If the number of relative strengths (bullet points above) is taken as a guide, the S1H is the clear winner of the contest (22 : 6 points). However, the pertinence of the various camera strengths will differ across photographers, so that you might want to weigh individual camera traits according to their importance for your own imaging needs before making a camera decision. A professional sports photographer will view the differences between cameras in a way that diverges from the perspective of a street photog, and a person interested in family portraits has distinct needs from a landscape shooter. Hence, the decision which camera is best and worth buying is often a very personal one.

M50 Mark II 06:22 S1H

How about other alternatives? Do the specifications of the Canon M50 Mark II and the Panasonic S1H place the cameras among the top in their class? Find out in the latest Best Mirrorless Interchangeable Lens Camera listing whether the two cameras rank among the cream of the crop.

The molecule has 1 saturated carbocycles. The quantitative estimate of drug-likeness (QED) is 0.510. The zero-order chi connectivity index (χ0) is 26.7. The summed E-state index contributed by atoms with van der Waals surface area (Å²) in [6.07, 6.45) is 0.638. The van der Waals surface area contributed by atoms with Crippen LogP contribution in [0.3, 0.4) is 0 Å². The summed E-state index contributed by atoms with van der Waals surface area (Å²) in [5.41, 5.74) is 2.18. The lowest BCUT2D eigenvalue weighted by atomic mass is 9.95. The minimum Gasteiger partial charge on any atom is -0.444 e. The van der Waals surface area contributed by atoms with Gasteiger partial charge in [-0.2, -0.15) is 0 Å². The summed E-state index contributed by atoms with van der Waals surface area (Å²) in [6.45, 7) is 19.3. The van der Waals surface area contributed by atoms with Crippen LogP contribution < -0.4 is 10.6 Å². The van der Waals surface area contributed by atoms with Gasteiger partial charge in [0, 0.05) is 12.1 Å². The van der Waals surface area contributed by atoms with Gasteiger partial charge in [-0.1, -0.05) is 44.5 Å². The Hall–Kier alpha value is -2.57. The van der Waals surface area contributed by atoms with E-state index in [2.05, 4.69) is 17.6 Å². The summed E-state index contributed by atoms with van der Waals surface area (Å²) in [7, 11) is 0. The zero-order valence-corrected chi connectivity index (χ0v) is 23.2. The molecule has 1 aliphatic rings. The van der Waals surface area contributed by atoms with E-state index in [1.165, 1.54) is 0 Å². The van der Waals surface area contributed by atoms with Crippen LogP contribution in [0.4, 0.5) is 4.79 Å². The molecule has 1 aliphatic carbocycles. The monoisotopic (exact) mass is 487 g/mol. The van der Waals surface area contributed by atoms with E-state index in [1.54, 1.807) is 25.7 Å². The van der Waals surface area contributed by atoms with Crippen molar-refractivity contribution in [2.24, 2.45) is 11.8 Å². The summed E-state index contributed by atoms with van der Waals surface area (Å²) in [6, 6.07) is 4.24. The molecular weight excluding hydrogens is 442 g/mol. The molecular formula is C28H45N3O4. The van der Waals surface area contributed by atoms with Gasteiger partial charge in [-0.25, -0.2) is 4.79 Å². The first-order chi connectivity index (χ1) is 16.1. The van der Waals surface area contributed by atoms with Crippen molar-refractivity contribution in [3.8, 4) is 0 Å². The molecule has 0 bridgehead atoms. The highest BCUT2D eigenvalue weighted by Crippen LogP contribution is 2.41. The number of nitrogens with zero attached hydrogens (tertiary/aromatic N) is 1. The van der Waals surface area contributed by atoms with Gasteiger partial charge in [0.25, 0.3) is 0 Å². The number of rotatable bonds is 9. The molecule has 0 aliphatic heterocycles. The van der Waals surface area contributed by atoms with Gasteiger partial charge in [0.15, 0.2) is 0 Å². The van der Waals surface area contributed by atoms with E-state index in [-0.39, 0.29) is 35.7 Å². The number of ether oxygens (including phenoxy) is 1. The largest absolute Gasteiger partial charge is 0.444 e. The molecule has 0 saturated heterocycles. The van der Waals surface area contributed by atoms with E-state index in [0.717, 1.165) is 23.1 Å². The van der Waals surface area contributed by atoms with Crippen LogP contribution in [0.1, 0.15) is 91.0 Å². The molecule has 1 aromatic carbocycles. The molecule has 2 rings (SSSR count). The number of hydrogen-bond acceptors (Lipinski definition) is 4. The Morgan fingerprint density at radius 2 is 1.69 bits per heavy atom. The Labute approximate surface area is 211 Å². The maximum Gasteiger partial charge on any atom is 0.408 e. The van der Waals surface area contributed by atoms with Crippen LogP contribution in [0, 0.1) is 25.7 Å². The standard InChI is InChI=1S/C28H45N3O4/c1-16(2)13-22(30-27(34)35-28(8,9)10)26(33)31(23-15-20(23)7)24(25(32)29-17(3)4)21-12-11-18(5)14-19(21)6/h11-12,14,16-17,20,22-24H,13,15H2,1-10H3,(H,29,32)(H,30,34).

In any case, while the comparison of the spec-sheets of cameras can offer a general idea of their imaging potential, it remains partial and cannot reveal, for example, the shooting experience and imaging performance when actually working with the M50 Mark II or the S1H. User reviews, such as those found at amazon, can sometimes inform about these issues, but such feedback is often incomplete, inconsistent, and biased.

Expert reviews

This is where reviews by experts come in. The following table reports the overall ratings of the cameras as published by some of the major camera review sites (amateurphotographer [AP], cameralabs [CL], dpreview [DPR], ephotozine [EPZ], photographyblog [PB]). As can be seen, the professional reviewers agree in many cases on the quality of different cameras, but sometimes their assessments diverge, reinforcing the earlier point that a camera decision is often a very personal choice.